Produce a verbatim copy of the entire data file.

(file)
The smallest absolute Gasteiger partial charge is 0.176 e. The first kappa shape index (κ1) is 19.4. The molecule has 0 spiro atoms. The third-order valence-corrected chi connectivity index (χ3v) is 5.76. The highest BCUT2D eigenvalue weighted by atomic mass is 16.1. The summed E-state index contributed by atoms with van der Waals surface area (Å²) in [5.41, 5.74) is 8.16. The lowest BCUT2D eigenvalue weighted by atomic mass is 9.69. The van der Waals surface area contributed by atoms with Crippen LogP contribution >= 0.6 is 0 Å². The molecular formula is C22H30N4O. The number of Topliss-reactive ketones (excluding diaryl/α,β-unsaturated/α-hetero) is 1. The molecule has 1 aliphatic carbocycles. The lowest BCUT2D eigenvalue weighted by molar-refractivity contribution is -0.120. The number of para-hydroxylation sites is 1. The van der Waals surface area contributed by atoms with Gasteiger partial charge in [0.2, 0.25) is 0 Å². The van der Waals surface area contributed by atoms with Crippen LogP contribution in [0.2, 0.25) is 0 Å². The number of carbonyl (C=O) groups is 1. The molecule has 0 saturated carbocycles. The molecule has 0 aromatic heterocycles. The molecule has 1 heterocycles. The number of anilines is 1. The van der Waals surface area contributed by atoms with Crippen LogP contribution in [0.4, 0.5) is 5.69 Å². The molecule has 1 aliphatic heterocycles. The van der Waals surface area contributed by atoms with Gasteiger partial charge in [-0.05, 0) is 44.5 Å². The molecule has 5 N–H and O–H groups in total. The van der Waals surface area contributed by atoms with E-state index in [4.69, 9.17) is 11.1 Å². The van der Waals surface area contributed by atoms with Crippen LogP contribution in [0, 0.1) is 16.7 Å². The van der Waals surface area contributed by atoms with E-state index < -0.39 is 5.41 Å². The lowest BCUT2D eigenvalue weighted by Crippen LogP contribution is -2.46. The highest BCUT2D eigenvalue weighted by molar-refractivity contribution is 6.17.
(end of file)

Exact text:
The smallest absolute Gasteiger partial charge is 0.176 e. The first kappa shape index (κ1) is 19.4. The molecule has 0 spiro atoms. The third-order valence-corrected chi connectivity index (χ3v) is 5.76. The highest BCUT2D eigenvalue weighted by atomic mass is 16.1. The summed E-state index contributed by atoms with van der Waals surface area (Å²) in [5.41, 5.74) is 8.16. The lowest BCUT2D eigenvalue weighted by atomic mass is 9.69. The van der Waals surface area contributed by atoms with Crippen LogP contribution >= 0.6 is 0 Å². The molecular formula is C22H30N4O. The number of Topliss-reactive ketones (excluding diaryl/α,β-unsaturated/α-hetero) is 1. The molecule has 1 aliphatic carbocycles. The lowest BCUT2D eigenvalue weighted by molar-refractivity contribution is -0.120. The number of para-hydroxylation sites is 1. The van der Waals surface area contributed by atoms with Gasteiger partial charge in [0.2, 0.25) is 0 Å². The van der Waals surface area contributed by atoms with Crippen LogP contribution in [0.2, 0.25) is 0 Å². The number of carbonyl (C=O) groups is 1. The molecule has 0 saturated carbocycles. The molecule has 0 aromatic heterocycles. The molecule has 1 heterocycles. The number of anilines is 1. The van der Waals surface area contributed by atoms with Crippen LogP contribution in [0.4, 0.5) is 5.69 Å². The molecule has 1 aliphatic heterocycles. The van der Waals surface area contributed by atoms with Gasteiger partial charge in [-0.05, 0) is 44.5 Å². The molecule has 5 N–H and O–H groups in total. The van der Waals surface area contributed by atoms with E-state index in [4.69, 9.17) is 11.1 Å². The van der Waals surface area contributed by atoms with Crippen LogP contribution in [0, 0.1) is 16.7 Å². The van der Waals surface area contributed by atoms with E-state index < -0.39 is 5.41 Å². The lowest BCUT2D eigenvalue weighted by Crippen LogP contribution is -2.46. The highest BCUT2D eigenvalue weighted by molar-refractivity contribution is 6.17.